such a performance, the listeners would not have so many thoughts about this music. Perhaps the highest virtue of a performer is to affirm the music he plays, and not himself. (Ibid.). All of the above clearly outline the role and significance intellectual factor in the activities of Lyubimov. He belongs to the category of musicians who are remarkable primarily for their artistic thought – accurate, capacious, unconventional. Such is his individuality (even if he himself is against its overly categorical manifestations); moreover, perhaps its strongest side. E. Ansermet, a prominent Swiss composer and conductor, was perhaps not far from the truth when he stated that “there is an unconditional parallelism between music and mathematics” (Anserme E. Conversations about music. – L., 1976. S. 21.). In the creative practice of some artists, whether they write music or perform it, this is quite obvious. In particular, Lyubimov.

Of course, not everywhere his manner is equally convincing. Not all critics are satisfied, for example, by his performance of Schubert – impromptu, waltzes, German dances. We have to hear that this composer in Lyubimov is sometimes somewhat emotional, that he lacks simple-heartedness, sincere affection, warmth here … Perhaps this is so. But, generally speaking, Lyubimov is usually precise in his repertory aspirations, in the selection and compilation of programs. He knows well where his repertory possessions, and where the possibility of failure cannot be ruled out. Those authors to whom he refers, whether they are our contemporaries or old masters, usually do not conflict with his performing style.

And a few more touches to the portrait of the pianist – for a better drawing of its individual contours and features. Lyubimov is dynamic; as a rule, it is convenient for him to conduct musical speech at moving, energetic tempos. He has a strong, definite finger strike—excellent “articulation,” to use an expression usually used to denote such important qualities for performers as clear diction and intelligible stage pronunciation. He is strongest of all, perhaps, in the musical schedule. Somewhat less – in watercolor sound recording. “The most impressive thing about his playing is the electrified toccato” (Ordzhonikidze G. Spring Meetings with Music//Sov. Music. 1966. No. 9. P. 109.), one of the music critics wrote in the mid-sixties. To a large extent, this is true today.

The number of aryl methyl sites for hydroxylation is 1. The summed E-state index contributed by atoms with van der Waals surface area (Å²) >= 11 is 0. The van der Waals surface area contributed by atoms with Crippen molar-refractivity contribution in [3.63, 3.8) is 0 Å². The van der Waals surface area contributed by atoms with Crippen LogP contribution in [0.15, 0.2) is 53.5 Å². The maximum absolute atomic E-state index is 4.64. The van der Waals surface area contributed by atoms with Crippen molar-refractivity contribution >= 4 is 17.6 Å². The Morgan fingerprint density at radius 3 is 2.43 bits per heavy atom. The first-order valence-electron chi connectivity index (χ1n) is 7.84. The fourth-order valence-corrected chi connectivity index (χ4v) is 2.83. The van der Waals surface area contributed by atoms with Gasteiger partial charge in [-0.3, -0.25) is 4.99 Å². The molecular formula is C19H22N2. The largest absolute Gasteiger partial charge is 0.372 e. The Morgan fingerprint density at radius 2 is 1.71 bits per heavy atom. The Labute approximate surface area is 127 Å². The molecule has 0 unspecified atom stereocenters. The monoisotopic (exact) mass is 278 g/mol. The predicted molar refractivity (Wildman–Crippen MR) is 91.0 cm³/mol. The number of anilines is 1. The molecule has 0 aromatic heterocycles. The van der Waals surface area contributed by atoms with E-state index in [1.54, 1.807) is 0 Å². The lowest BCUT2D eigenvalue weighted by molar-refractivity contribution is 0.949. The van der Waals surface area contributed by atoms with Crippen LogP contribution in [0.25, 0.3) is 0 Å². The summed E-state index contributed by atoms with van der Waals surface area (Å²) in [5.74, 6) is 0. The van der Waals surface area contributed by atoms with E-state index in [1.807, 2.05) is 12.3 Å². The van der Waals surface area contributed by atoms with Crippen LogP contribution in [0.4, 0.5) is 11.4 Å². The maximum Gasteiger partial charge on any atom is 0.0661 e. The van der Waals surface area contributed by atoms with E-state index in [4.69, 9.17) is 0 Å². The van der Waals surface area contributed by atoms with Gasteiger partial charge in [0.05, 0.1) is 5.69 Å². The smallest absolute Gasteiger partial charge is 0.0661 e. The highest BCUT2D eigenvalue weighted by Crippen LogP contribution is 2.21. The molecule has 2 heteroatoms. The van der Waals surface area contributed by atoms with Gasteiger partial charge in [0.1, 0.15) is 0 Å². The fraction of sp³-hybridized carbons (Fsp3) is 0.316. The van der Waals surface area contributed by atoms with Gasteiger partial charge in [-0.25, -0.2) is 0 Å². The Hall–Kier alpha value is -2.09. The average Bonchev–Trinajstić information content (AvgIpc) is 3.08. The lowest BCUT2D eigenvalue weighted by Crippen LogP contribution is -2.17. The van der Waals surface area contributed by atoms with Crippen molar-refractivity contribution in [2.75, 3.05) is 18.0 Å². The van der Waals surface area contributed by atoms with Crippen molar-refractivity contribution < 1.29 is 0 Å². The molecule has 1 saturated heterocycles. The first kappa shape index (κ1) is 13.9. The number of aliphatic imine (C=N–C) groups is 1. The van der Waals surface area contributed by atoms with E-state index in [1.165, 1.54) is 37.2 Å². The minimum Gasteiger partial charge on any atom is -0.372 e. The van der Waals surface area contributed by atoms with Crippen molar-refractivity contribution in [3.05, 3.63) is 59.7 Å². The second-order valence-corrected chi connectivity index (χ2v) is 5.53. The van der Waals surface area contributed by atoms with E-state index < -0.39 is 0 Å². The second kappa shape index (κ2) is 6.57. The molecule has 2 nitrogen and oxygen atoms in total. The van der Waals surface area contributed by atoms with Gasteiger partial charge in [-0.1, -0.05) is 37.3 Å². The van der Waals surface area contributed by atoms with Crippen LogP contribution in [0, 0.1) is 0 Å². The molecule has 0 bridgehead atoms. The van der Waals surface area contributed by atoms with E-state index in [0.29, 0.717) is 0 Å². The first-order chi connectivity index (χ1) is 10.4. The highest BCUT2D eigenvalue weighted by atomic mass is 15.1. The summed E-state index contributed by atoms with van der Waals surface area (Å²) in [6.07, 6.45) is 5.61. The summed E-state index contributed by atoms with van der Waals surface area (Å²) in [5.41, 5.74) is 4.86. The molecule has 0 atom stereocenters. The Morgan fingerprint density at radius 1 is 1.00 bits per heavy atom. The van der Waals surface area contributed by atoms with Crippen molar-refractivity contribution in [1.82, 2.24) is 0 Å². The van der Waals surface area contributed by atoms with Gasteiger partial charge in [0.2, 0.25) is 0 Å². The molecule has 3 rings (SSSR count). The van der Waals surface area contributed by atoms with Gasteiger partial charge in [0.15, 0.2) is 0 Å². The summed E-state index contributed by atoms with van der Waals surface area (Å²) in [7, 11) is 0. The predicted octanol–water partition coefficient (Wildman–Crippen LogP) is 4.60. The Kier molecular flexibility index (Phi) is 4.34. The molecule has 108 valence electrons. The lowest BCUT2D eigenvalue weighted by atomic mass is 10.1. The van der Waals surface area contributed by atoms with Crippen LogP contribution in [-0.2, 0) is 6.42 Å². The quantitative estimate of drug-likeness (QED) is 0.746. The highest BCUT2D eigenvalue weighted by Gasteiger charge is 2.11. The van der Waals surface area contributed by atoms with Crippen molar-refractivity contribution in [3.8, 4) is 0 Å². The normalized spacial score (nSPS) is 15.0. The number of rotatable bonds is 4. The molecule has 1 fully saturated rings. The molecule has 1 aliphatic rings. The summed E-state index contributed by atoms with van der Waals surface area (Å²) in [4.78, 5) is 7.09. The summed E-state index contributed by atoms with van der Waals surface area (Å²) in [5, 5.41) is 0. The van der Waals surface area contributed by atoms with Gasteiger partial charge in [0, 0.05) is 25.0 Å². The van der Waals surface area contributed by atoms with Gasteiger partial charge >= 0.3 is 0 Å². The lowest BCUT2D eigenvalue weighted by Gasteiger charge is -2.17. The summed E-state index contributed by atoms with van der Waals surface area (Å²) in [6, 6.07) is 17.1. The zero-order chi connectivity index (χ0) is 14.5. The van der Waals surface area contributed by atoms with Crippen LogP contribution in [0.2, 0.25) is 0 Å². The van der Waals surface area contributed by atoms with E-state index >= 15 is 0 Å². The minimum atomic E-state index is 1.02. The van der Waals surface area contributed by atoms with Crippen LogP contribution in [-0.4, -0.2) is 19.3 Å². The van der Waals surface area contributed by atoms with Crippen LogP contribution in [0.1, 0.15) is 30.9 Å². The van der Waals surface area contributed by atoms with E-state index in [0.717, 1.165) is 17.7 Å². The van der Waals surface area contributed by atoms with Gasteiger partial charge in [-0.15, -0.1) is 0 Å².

In the second half of the XNUMXs, Lyubimov gave another surprise to listeners who seemed to be accustomed to all sorts of surprises in his programs.

Earlier it was said that he usually does not accept what most concert musicians gravitate towards, preferring little-studied, if not completely unexplored repertoire areas. It was said that for a long time he practically did not touch the works of Chopin and Liszt. So, all of a sudden, everything changed. Lyubimov began to devote almost entire clavirabends to the music of these composers. In 1987, for example, he played in Moscow and some other cities of the country three Sonnets of Petrarch, the Forgotten Waltz No. 1 and Liszt’s F-minor (concert) etude, as well as Barcarolle, ballads, nocturnes and mazurkas by Chopin; the same course was continued in the following season. Some people took this as yet another eccentricity on the part of the pianist – you never know how many of them, they say, are on his account … However, for Lyubimov in this case (as, indeed, always) there was an internal justification in what he did: “I I have been aloof from this music for a long time, that I see absolutely nothing surprising in my suddenly awakened attraction to it. I want to say with all certainty: turning to Chopin and Liszt was not some kind of speculative, “head” decision on my part – for a long time, they say, I haven’t played these authors, I should have played … No, no, I was just drawn to them. Everything came from somewhere inside, in terms of purely emotional.